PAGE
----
British Library acquires archive of Camden's first Black headteacher

Archive black and white photo of black woman wearing chqeued blazer

Beryl Gilroy was headteacher of West Hampstead Primary School, formerly known as Beckford Primary School. - Credit: The Estate of Beryl Gilroy

The British Library has acquired the archive of Camden's first Black headteacher, the pioneering writer and ethno-psychotherapist Beryl Gilroy.

Beryl was born in Guyana (then British Guiana) and came to Britain in 1952. She became Camden's first Black headteacher in 1969 at West Hampstead's Beckford Primary School, now named West Hampstead Primary School due to former London mayor William Beckford's role in the slave trade.

She worked at the West Hampstead school for 13 years from 1969-82.

Before that Beryl was deputy head at Montem Primary School in Islington from 1968-69. She also worked as a part-time teacher at Tufnell Park Primary School.

Realising the books she read to her pupils did not reflect their lives or lived experiences, she wrote a number of acclaimed books for children.

In her autobiography, Black Teacher (1976), she wrote: "When I write I live and breathe the characters… But I’d rather be remembered as a good teacher and as a person who wrote books that made people identify themselves as they are and others as they are."

Her writing explores the lives of families, particularly of women and children, the impact of 20th century migration and the societal change that resulted.

Beryl's daughter, Darla-Jane Gilroy, said: "Beryl entered Britain at a moment when the stars aligned, not only did she witness the birth of multicultural Britain, but she was also a participant.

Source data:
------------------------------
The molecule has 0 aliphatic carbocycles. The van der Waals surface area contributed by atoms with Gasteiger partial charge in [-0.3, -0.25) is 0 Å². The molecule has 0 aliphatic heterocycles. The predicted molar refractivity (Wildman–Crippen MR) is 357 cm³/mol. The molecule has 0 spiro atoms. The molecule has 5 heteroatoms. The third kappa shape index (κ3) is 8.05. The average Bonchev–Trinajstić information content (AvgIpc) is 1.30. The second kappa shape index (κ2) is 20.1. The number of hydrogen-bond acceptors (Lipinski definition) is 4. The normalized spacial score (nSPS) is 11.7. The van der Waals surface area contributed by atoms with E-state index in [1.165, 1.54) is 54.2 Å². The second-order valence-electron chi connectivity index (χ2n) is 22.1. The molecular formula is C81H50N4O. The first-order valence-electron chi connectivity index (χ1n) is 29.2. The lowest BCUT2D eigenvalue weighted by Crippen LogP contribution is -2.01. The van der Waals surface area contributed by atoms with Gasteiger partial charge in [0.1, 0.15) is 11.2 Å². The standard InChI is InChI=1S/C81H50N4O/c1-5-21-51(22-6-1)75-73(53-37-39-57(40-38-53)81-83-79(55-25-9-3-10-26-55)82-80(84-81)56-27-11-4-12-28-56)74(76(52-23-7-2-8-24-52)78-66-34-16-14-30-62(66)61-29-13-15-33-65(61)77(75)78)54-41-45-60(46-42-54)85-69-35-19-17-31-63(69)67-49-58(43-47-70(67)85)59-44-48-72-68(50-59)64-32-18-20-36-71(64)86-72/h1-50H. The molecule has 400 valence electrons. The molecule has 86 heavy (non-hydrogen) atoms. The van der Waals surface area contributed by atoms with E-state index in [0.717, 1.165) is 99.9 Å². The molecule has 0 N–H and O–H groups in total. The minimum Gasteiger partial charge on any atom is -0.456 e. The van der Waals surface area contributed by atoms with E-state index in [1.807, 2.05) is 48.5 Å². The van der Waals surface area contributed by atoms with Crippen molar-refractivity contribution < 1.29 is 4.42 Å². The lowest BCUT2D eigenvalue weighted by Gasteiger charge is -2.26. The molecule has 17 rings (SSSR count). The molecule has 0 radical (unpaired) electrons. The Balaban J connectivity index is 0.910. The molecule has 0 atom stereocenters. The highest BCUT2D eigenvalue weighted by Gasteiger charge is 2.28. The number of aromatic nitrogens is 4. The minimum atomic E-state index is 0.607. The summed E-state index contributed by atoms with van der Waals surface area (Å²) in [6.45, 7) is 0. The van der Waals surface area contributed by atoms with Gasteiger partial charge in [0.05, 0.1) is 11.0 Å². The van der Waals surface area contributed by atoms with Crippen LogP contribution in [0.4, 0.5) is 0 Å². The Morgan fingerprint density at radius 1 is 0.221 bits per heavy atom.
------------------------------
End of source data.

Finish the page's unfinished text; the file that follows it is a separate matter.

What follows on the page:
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"Through her resilience she became a role model for other women. As a gifted Froebel trained teacher, she embraced the challenges of the multicultural classroom making a significant contribution to British education.

"Through her pioneering counselling work, she explored the implications and effects of human diversity."

Comprising working drafts of fiction and non-fiction, letters from publishers and literary agents, and a selection of books, highlights of the archive include annotated written and typed drafts of In Praise of Love and Children, a rare fictional account of a woman’s experience of migration from the Caribbean, which remained unpublished for 37 years.

There is a handwritten manuscript that would become Sunlight on Sweet Water, a book of recollections about her Guyanese childhood in the 1930s-40s, and published by Peepal Tree Press in 1994.

Books she wrote in the 1970s for the Nippers series published by Macmillan, which reflected the reality of the multicultural school she taught in, are also among the archive.